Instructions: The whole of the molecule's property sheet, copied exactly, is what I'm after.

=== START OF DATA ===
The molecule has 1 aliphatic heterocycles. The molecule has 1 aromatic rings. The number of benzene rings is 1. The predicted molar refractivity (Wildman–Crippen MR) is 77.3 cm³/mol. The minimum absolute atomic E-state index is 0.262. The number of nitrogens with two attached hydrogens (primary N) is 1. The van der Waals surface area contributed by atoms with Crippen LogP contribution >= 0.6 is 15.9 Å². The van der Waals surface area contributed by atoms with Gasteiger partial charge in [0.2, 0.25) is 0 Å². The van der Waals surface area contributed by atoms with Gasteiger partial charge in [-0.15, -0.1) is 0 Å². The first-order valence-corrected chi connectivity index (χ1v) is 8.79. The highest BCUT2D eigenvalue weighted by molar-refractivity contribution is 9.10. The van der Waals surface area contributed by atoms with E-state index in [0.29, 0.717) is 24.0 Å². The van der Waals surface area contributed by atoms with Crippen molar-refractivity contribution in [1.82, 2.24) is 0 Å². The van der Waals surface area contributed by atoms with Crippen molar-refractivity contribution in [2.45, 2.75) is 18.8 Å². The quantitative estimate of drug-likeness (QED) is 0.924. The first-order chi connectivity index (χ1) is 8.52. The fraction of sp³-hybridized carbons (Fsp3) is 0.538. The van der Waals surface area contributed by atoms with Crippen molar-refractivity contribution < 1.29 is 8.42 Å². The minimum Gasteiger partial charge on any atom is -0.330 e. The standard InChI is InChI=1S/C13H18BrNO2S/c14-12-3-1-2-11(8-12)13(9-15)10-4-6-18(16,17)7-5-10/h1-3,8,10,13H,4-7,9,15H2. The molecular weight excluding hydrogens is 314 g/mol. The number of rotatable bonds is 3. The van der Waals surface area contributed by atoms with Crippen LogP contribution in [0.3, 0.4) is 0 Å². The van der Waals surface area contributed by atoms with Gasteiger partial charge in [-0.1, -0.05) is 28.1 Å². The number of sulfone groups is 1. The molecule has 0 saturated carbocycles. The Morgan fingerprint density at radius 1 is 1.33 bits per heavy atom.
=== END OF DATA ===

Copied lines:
The molecule has 1 aliphatic heterocycles. The molecule has 1 aromatic rings. The number of benzene rings is 1. The predicted molar refractivity (Wildman–Crippen MR) is 77.3 cm³/mol. The minimum absolute atomic E-state index is 0.262. The number of nitrogens with two attached hydrogens (primary N) is 1. The van der Waals surface area contributed by atoms with Crippen LogP contribution >= 0.6 is 15.9 Å². The van der Waals surface area contributed by atoms with Gasteiger partial charge in [0.2, 0.25) is 0 Å². The van der Waals surface area contributed by atoms with Gasteiger partial charge in [-0.15, -0.1) is 0 Å². The first-order valence-corrected chi connectivity index (χ1v) is 8.79. The highest BCUT2D eigenvalue weighted by molar-refractivity contribution is 9.10. The van der Waals surface area contributed by atoms with E-state index in [0.29, 0.717) is 24.0 Å². The van der Waals surface area contributed by atoms with Crippen molar-refractivity contribution in [1.82, 2.24) is 0 Å². The van der Waals surface area contributed by atoms with Crippen molar-refractivity contribution in [2.45, 2.75) is 18.8 Å². The quantitative estimate of drug-likeness (QED) is 0.924. The first-order chi connectivity index (χ1) is 8.52. The fraction of sp³-hybridized carbons (Fsp3) is 0.538. The van der Waals surface area contributed by atoms with Crippen molar-refractivity contribution < 1.29 is 8.42 Å². The minimum Gasteiger partial charge on any atom is -0.330 e. The standard InChI is InChI=1S/C13H18BrNO2S/c14-12-3-1-2-11(8-12)13(9-15)10-4-6-18(16,17)7-5-10/h1-3,8,10,13H,4-7,9,15H2. The molecular weight excluding hydrogens is 314 g/mol. The number of rotatable bonds is 3. The van der Waals surface area contributed by atoms with Crippen LogP contribution in [0.3, 0.4) is 0 Å². The van der Waals surface area contributed by atoms with Gasteiger partial charge in [-0.1, -0.05) is 28.1 Å². The number of sulfone groups is 1. The molecule has 0 saturated carbocycles. The Morgan fingerprint density at radius 1 is 1.33 bits per heavy atom.